Case Study: Has Abbott Worked?
While it is difficult to compare academic achievement across time periods, evidence indicates that Abbott money has had little effect on improving student performance. The current method for assessing student performance is the High School Proficiency Assessment, instituted in 2003. Students have not been tested consistently before this time, making it difficult to measure the impact of Abbott on student performance.[a]
By current measures, Abbott districts still lag behind their peers in test scores and graduation rates. In the 2004–2005 school year, two decades after Abbott I, Newark, with a student population of 41,710, was one of the highest-funded districts in the state, spending $21,978 per pupil, with a student-teacher ratio of twelve-to-one.[b] Test scores are rising in absolute terms, and relative to the rest of the state. However, Newark test scores are still significantly below state averages. About 60 percent of fourth graders passed the state’s Language Arts Literacy Exam, compared to a state average of 80 percent. Newark’s graduation rate was 92 percent in 2007; yet, only 45 percent of the city’s eleventh-graders passed the High School Proficiency Assessment (HSPA).
Complicating matters, the state offers two exit exam options. For students who fail the HSPA three times, there is the Special Review Assessment (SRA). Described as a “backdoor route to graduation,”[c] objections have been raised to the SRA by the legislature and Department of Education, with the State Board of Education offering a resolution to phase it out, suggesting, “districts that disproportionately rely on the SRA… develop a plan to reduce the number of students using it and to report annually their progress in reducing this level of dependence.”[d]
In 2008, as a compromise, the Board decided the Core Curriculum Standards would be revised, and students taking either the HSPA or the SRA must demonstrate they grasped content standards in order to pass. State reliance on SRA examinations has dropped since 2005, but Abbott districts have trended in the opposite direction, with Newark an important exception.[e]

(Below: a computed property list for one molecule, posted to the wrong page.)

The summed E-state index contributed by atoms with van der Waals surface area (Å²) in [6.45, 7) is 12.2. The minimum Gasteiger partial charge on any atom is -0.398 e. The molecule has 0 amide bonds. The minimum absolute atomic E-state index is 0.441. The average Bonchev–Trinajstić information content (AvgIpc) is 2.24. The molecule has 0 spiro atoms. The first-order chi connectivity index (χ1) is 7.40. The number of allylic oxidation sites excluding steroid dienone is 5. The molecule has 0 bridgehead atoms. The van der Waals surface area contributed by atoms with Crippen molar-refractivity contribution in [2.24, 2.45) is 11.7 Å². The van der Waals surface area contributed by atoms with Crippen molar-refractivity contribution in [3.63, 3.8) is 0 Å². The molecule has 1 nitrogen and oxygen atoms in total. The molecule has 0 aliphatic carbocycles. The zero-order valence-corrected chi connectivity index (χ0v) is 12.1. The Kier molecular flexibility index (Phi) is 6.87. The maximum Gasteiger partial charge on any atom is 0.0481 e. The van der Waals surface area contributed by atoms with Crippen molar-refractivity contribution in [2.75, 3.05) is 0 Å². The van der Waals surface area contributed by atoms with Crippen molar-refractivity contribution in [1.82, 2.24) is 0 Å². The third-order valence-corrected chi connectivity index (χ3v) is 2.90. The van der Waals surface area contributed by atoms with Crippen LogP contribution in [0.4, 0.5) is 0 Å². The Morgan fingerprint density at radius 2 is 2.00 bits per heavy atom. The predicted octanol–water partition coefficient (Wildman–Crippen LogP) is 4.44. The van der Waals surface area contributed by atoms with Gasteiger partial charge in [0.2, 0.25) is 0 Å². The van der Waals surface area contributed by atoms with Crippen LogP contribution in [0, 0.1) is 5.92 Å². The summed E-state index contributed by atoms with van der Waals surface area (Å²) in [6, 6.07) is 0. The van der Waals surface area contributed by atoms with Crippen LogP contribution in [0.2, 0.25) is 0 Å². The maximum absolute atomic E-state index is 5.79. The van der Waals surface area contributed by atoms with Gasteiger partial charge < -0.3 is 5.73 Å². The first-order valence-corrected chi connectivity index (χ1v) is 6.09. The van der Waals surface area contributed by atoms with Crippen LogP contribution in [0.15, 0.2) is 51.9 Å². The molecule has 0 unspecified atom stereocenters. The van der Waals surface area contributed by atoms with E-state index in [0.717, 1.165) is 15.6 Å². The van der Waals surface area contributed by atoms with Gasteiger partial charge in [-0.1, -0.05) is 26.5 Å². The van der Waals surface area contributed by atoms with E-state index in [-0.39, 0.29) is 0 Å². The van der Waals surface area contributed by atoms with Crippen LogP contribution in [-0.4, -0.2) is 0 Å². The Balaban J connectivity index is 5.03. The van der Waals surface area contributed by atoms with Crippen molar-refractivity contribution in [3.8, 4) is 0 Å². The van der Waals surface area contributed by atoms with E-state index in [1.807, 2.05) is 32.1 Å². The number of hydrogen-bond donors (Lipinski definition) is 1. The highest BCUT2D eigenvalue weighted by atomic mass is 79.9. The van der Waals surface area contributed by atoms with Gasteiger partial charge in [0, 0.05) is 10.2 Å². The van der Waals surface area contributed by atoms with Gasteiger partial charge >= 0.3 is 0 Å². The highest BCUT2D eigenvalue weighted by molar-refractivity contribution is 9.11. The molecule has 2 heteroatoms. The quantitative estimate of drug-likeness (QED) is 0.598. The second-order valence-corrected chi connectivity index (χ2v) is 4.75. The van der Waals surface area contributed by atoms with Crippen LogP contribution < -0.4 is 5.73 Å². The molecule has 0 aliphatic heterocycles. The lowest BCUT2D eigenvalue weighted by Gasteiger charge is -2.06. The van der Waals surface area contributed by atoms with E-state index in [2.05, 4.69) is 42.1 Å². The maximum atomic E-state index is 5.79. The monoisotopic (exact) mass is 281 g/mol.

The court placed a clear emphasis on increased funding as the answer to improving student performance. Their decisions reflected the belief among the educational establishment in the 1970s that education is an “output,” which can be improved by increasing the “input.” But that has not been the case.
The lackluster performance of these schools is also related to the fractured relationship between beneficiaries and providers. Abbott districts receive the majority of their funding from state aid rather than local tax revenues. The incentive to make optimal use of this funding and to monitor school performance is minimal. In addition, taxpayers in districts receiving state aid may not be benefiting from lower property taxes, because officials in local government prefer to work the increased revenue into their budgets, rather than returning it to taxpayers via a municipal tax cut.[f]
[a] Williamson M. Evers and Paul Clopton, “High-Spending, Low-Performing School Districts,” in Courting Failure: How School Finance Lawsuits Exploit Judges Good Intentions and Harm Our Children, ed. Eric Hanushek (Stanford: Hoover Press, 2006), 135.
[b] Ibid., 136.
[e] http://www.nj.gov/education/assessment/hs/sra/update/additional.pdf. In 2007, four of Newark’s high schools relied less on the SRA than they did in 2005.
[f] This is known as the “flypaper effect.” When state aid is used to reduce local taxes, the aid is generally returned to tax payers at a ratio lower than dollar for dollar. Upon receiving state aid for education, local officials essentially have three choices: they can use the additional revenue to lower property tax rates; they can spend the money on more education; or they can direct the money to another use of municipal money. Incentives may be such that either of the latter options appears more attractive to policy makers than lowering local citizens’ property taxes. See Timothy Goodspeed, “The Relationship between State Income Taxes and Local Property Taxes, “National Tax Journal 51, no. 2; Daphne A. Kenyon, “The Property Tax – School Funding Dilemma,” Lincoln Institute of Land Policy (2007).